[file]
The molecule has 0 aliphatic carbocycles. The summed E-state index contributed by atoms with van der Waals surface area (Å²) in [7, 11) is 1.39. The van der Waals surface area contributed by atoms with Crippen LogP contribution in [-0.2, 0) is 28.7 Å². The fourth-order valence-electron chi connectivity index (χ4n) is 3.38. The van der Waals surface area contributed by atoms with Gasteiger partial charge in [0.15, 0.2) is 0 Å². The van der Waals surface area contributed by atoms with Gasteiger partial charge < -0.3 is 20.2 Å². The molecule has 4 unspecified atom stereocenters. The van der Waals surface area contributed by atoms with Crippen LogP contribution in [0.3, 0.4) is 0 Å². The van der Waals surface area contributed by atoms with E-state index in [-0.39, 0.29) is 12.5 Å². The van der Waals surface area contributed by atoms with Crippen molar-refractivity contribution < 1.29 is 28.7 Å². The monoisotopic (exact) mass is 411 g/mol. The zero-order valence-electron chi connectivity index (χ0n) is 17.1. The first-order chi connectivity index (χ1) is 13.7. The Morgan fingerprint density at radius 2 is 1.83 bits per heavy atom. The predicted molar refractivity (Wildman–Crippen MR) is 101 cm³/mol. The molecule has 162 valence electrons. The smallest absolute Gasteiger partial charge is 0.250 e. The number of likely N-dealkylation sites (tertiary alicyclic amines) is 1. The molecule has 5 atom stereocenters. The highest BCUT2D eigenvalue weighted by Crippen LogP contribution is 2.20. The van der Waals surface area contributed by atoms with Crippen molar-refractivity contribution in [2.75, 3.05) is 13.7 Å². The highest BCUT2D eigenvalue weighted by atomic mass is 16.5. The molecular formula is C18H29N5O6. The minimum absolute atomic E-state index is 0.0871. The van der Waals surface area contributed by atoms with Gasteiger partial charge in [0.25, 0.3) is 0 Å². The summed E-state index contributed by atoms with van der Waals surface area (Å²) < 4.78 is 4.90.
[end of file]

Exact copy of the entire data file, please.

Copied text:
The molecule has 0 aliphatic carbocycles. The summed E-state index contributed by atoms with van der Waals surface area (Å²) in [7, 11) is 1.39. The van der Waals surface area contributed by atoms with Crippen LogP contribution in [-0.2, 0) is 28.7 Å². The fourth-order valence-electron chi connectivity index (χ4n) is 3.38. The van der Waals surface area contributed by atoms with Gasteiger partial charge in [0.15, 0.2) is 0 Å². The van der Waals surface area contributed by atoms with Gasteiger partial charge < -0.3 is 20.2 Å². The molecule has 4 unspecified atom stereocenters. The van der Waals surface area contributed by atoms with Crippen LogP contribution in [0.3, 0.4) is 0 Å². The van der Waals surface area contributed by atoms with E-state index in [-0.39, 0.29) is 12.5 Å². The van der Waals surface area contributed by atoms with Crippen molar-refractivity contribution < 1.29 is 28.7 Å². The monoisotopic (exact) mass is 411 g/mol. The zero-order valence-electron chi connectivity index (χ0n) is 17.1. The first-order chi connectivity index (χ1) is 13.7. The Morgan fingerprint density at radius 2 is 1.83 bits per heavy atom. The predicted molar refractivity (Wildman–Crippen MR) is 101 cm³/mol. The molecule has 162 valence electrons. The smallest absolute Gasteiger partial charge is 0.250 e. The number of likely N-dealkylation sites (tertiary alicyclic amines) is 1. The molecule has 5 atom stereocenters. The highest BCUT2D eigenvalue weighted by Crippen LogP contribution is 2.20. The van der Waals surface area contributed by atoms with Crippen molar-refractivity contribution in [2.75, 3.05) is 13.7 Å². The highest BCUT2D eigenvalue weighted by atomic mass is 16.5. The molecular formula is C18H29N5O6. The minimum absolute atomic E-state index is 0.0871. The van der Waals surface area contributed by atoms with Gasteiger partial charge in [0.25, 0.3) is 0 Å². The summed E-state index contributed by atoms with van der Waals surface area (Å²) < 4.78 is 4.90.